Create a CSR with OpenSSL

To create a certificate, you first need to create a Certificate Signing Request (CSR). You can send the CSR to a certification authority, or use it to create a self-signed certificate.

Use OpenSSL to Generate a CSR

OpenSSL is installed with most GNU/Linux distributions. To download the source code or a Windows binary file, go to and follow the installation instructions for your operating system. You can use OpenSSL to convert certificates and certificate signing requests from one format to another. For more information, see the OpenSSL main page or online documentation.

  1. Open a command line interface terminal.

Make sure you run the command prompt as an administrator. You can do this by right-clicking the command prompt shortcut in Windows.

  1. To generate a private key file called privkey.pem in your current working directory, type openssl genrsa -out privkey.pem 2048
  2. Type openssl req -new -key privkey.pem -out request.csr
    This command generates a CSR in the PEM format in your current working directory.
  3. When you are prompted for the x509 Common Name attribute information, type your fully-qualified domain name (FQDN). Use other information as appropriate.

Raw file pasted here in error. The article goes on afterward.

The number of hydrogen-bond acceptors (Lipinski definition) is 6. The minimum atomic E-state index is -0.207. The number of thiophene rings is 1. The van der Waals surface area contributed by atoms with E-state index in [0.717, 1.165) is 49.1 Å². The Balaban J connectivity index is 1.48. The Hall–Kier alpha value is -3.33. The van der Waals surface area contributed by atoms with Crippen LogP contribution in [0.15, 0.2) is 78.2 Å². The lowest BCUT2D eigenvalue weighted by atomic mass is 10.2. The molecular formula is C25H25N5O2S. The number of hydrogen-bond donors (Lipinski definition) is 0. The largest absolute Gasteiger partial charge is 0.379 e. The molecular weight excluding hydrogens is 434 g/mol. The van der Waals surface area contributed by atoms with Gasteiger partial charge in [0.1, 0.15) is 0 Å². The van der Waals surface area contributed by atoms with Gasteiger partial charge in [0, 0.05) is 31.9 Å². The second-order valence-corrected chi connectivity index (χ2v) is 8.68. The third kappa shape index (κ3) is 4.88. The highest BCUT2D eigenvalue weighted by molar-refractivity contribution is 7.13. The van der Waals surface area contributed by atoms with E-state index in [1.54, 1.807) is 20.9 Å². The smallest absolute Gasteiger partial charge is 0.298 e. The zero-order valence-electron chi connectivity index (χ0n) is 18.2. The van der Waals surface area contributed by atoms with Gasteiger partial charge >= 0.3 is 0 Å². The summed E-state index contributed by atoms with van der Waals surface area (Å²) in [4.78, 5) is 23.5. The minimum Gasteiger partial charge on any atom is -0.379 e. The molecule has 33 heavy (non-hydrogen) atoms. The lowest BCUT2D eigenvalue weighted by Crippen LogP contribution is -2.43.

4. Follow the instructions from your certificate authority to send the CSR.

To create a temporary, self-signed certificate until the CA returns your signed certificate:

  1. Create a plain text file named extensions.txt.
  2. Add this text to the file:






  1. Open a command line interface terminal.
  2. Type openssl x509 -req -days 30 -in request.csr -signkey privkey.pem -extfile extensions.txt -out sscert.cert

This command creates a certificate inside your current directory that expires in 30 days with the private key and CSR you created in the previous procedure.

You cannot use a self-signed certificate for VPN remote gateway authentication. We recommend that you use certificates signed by a trusted Certificate Authority.

Related Topics

About Certificates

Sign a Certificate with Microsoft CA

Certificate Authorities Trusted by the Device